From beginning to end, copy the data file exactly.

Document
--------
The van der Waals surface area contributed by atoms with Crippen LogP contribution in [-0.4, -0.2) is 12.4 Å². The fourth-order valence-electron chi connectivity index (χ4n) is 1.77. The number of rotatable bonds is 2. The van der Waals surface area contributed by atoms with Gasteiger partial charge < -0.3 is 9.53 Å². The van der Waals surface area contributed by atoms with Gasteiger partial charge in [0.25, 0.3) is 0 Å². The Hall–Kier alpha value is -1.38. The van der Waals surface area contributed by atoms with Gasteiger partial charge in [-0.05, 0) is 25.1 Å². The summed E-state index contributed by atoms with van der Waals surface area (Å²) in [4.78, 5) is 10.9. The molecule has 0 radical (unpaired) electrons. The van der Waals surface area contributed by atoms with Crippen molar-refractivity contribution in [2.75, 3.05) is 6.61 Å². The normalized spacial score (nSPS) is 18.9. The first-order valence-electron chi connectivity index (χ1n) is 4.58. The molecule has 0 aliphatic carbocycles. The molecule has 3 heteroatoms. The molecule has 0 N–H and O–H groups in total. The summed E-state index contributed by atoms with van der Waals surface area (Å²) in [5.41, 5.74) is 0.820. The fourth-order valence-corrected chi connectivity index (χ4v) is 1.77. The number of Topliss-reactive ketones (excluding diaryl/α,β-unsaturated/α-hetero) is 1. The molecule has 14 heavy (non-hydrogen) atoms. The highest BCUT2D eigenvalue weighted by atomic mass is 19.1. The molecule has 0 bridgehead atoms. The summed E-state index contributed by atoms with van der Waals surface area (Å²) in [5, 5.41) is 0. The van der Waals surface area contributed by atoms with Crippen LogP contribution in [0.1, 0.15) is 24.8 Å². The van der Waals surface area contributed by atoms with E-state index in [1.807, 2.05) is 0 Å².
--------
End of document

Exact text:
The van der Waals surface area contributed by atoms with Crippen LogP contribution in [-0.4, -0.2) is 12.4 Å². The fourth-order valence-electron chi connectivity index (χ4n) is 1.77. The number of rotatable bonds is 2. The van der Waals surface area contributed by atoms with Gasteiger partial charge < -0.3 is 9.53 Å². The van der Waals surface area contributed by atoms with Gasteiger partial charge in [0.25, 0.3) is 0 Å². The Hall–Kier alpha value is -1.38. The van der Waals surface area contributed by atoms with Gasteiger partial charge in [-0.05, 0) is 25.1 Å². The summed E-state index contributed by atoms with van der Waals surface area (Å²) in [4.78, 5) is 10.9. The molecule has 0 radical (unpaired) electrons. The van der Waals surface area contributed by atoms with Crippen molar-refractivity contribution in [2.75, 3.05) is 6.61 Å². The normalized spacial score (nSPS) is 18.9. The first-order valence-electron chi connectivity index (χ1n) is 4.58. The molecule has 0 aliphatic carbocycles. The molecule has 3 heteroatoms. The molecule has 0 N–H and O–H groups in total. The summed E-state index contributed by atoms with van der Waals surface area (Å²) in [5.41, 5.74) is 0.820. The fourth-order valence-corrected chi connectivity index (χ4v) is 1.77. The number of Topliss-reactive ketones (excluding diaryl/α,β-unsaturated/α-hetero) is 1. The molecule has 14 heavy (non-hydrogen) atoms. The highest BCUT2D eigenvalue weighted by atomic mass is 19.1. The molecule has 0 bridgehead atoms. The summed E-state index contributed by atoms with van der Waals surface area (Å²) in [5, 5.41) is 0. The van der Waals surface area contributed by atoms with Crippen LogP contribution in [0.1, 0.15) is 24.8 Å². The van der Waals surface area contributed by atoms with E-state index in [1.807, 2.05) is 0 Å².